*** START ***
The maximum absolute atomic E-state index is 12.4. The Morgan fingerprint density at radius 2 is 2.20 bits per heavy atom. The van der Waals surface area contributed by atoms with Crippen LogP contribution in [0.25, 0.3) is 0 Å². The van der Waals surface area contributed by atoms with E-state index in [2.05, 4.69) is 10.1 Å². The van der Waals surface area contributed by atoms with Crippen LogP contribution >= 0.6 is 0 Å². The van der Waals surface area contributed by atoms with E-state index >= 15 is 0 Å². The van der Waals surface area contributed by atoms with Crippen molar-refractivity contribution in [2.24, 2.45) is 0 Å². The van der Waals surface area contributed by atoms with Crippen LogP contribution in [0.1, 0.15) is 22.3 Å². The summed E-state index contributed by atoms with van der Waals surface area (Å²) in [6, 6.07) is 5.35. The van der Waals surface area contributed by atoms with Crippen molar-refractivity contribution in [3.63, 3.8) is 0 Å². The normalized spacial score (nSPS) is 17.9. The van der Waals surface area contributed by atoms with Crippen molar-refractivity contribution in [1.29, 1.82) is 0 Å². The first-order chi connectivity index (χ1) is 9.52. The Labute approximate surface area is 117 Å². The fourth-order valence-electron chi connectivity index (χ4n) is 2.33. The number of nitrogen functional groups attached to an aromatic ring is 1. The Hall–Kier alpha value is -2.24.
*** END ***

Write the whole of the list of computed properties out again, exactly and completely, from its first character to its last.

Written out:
The maximum absolute atomic E-state index is 12.4. The Morgan fingerprint density at radius 2 is 2.20 bits per heavy atom. The van der Waals surface area contributed by atoms with Crippen LogP contribution in [0.25, 0.3) is 0 Å². The van der Waals surface area contributed by atoms with E-state index in [2.05, 4.69) is 10.1 Å². The van der Waals surface area contributed by atoms with Crippen LogP contribution >= 0.6 is 0 Å². The van der Waals surface area contributed by atoms with E-state index >= 15 is 0 Å². The van der Waals surface area contributed by atoms with Crippen molar-refractivity contribution in [2.24, 2.45) is 0 Å². The van der Waals surface area contributed by atoms with Crippen LogP contribution in [0.1, 0.15) is 22.3 Å². The summed E-state index contributed by atoms with van der Waals surface area (Å²) in [6, 6.07) is 5.35. The van der Waals surface area contributed by atoms with Crippen molar-refractivity contribution in [3.63, 3.8) is 0 Å². The normalized spacial score (nSPS) is 17.9. The van der Waals surface area contributed by atoms with Crippen molar-refractivity contribution in [1.29, 1.82) is 0 Å². The first-order chi connectivity index (χ1) is 9.52. The Labute approximate surface area is 117 Å². The fourth-order valence-electron chi connectivity index (χ4n) is 2.33. The number of nitrogen functional groups attached to an aromatic ring is 1. The Hall–Kier alpha value is -2.24.